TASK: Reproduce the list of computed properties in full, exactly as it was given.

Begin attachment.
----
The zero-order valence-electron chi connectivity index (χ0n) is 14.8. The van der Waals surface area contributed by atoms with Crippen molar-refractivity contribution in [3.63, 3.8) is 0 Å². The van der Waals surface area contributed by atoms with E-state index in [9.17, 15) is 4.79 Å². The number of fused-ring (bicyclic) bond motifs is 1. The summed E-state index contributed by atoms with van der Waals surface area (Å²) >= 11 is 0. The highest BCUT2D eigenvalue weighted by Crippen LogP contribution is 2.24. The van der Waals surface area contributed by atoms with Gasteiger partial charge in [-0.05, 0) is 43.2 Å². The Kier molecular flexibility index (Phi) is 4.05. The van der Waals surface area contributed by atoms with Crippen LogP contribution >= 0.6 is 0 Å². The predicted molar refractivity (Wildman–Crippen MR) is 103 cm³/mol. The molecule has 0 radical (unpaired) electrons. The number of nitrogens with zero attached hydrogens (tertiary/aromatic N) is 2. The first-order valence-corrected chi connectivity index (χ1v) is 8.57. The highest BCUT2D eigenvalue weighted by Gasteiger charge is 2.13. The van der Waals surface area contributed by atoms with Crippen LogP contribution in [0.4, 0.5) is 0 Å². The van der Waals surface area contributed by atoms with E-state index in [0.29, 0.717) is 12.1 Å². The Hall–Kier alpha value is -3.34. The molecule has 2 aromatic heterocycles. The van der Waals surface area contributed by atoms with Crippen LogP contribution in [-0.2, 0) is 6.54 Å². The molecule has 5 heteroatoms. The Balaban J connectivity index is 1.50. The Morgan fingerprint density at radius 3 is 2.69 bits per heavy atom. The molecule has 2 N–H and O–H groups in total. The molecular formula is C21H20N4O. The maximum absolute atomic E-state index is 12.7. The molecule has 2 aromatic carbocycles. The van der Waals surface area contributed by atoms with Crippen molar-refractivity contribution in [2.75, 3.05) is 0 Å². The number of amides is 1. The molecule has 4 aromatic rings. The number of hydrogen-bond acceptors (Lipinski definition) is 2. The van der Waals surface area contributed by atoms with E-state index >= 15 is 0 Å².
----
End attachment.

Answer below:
The zero-order valence-electron chi connectivity index (χ0n) is 14.8. The van der Waals surface area contributed by atoms with Crippen molar-refractivity contribution in [3.63, 3.8) is 0 Å². The van der Waals surface area contributed by atoms with E-state index in [9.17, 15) is 4.79 Å². The number of fused-ring (bicyclic) bond motifs is 1. The summed E-state index contributed by atoms with van der Waals surface area (Å²) >= 11 is 0. The highest BCUT2D eigenvalue weighted by Crippen LogP contribution is 2.24. The van der Waals surface area contributed by atoms with Gasteiger partial charge in [-0.05, 0) is 43.2 Å². The Kier molecular flexibility index (Phi) is 4.05. The van der Waals surface area contributed by atoms with Crippen LogP contribution >= 0.6 is 0 Å². The predicted molar refractivity (Wildman–Crippen MR) is 103 cm³/mol. The molecule has 0 radical (unpaired) electrons. The number of nitrogens with zero attached hydrogens (tertiary/aromatic N) is 2. The first-order valence-corrected chi connectivity index (χ1v) is 8.57. The highest BCUT2D eigenvalue weighted by Gasteiger charge is 2.13. The van der Waals surface area contributed by atoms with Crippen LogP contribution in [0.4, 0.5) is 0 Å². The van der Waals surface area contributed by atoms with E-state index in [0.29, 0.717) is 12.1 Å². The Hall–Kier alpha value is -3.34. The molecule has 2 aromatic heterocycles. The van der Waals surface area contributed by atoms with Crippen LogP contribution in [-0.2, 0) is 6.54 Å². The molecule has 5 heteroatoms. The Balaban J connectivity index is 1.50. The Morgan fingerprint density at radius 3 is 2.69 bits per heavy atom. The molecule has 2 N–H and O–H groups in total. The molecular formula is C21H20N4O. The maximum absolute atomic E-state index is 12.7. The molecule has 2 aromatic carbocycles. The van der Waals surface area contributed by atoms with Crippen molar-refractivity contribution in [2.75, 3.05) is 0 Å². The number of amides is 1. The molecule has 4 aromatic rings. The number of hydrogen-bond acceptors (Lipinski definition) is 2. The van der Waals surface area contributed by atoms with E-state index >= 15 is 0 Å².